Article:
The company was initially known as Kasuwa (which means ‘Market’ in Hausa) and founded in 2012 by former McKinsey & Company consultants Sacha Poignomnoc and Jeremy Hodara. Their business was initially funded by Rocket Internet SE, a German venture capital firm, then later telecoms companies MTN and Millicom among others also bought into the founders vision of creating an African version of Amazon.

Jumia was first launched in Nigeria on the back of strong GDP growth figures reported at over 6% at the time. Nigeria was one of the fastest growing economies on the continent with a majority young population having increasing access to the internet and there being a need for more channels to transact. From inception, the company quickly expanded to other countries namely Egypt, Morocco, Ivory Coast, Uganda, and South Africa. The following image shows Jumia’s presence on the continent.

Figure 1.
Jumia's Continental Presence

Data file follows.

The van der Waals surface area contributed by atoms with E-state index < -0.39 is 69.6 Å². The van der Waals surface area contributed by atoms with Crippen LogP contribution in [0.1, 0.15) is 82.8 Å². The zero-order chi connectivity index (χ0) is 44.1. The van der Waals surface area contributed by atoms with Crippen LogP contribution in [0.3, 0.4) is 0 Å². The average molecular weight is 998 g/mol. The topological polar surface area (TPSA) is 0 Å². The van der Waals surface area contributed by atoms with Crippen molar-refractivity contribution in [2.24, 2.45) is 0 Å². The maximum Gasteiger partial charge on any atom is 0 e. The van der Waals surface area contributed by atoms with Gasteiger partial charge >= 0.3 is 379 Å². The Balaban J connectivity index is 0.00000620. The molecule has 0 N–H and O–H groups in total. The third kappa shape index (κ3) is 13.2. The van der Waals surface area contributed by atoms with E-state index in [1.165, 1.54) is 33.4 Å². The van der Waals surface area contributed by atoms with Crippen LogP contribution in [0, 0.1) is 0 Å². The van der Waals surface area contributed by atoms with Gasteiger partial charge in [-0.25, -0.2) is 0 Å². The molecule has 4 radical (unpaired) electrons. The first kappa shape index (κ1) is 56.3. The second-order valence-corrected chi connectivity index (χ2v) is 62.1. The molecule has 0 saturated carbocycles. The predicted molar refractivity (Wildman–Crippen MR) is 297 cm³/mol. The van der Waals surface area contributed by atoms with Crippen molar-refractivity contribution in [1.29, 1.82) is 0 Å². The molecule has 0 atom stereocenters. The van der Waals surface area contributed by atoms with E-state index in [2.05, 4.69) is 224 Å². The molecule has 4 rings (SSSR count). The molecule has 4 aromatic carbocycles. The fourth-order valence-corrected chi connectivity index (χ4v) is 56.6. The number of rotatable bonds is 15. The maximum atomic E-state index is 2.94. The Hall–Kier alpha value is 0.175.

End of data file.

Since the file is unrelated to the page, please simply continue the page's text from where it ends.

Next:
Jumia-continental-presence
Source - PPC Land

A global market overview shows the concept of e-commerce is well developed and more established in major economies around the world. In developing economies such as on the African continent where only a third of the population has access to the internet, e-commerce  accounts for less than 2% of all retail sales. According to research firm Statista e-commerce in Africa generated US$12.8 billion in revenue in 2017 and forecasts revenue to reach $32 billion by 2023. This translates to growth of 2.5 times.

Graph 1.
Projected Revenue from E-commerce in AfricaSource - Statista

Jumia competitors are large and fragmented groups of online retailers including platforms for traditional brick-and-mortar retailers. On the continent, their competitors include Souq.com in Egypt - affiliated to Amazon; Konga.com in Nigeria; and Takealot &/or Superbalist - both part of the Naspers group in SA. The most potent of new challengers is Facebook, which has created a market place within their platform. Besides these, Amazon or Alibaba pose the greatest threat with their access to larger financial, technological and marketing resources.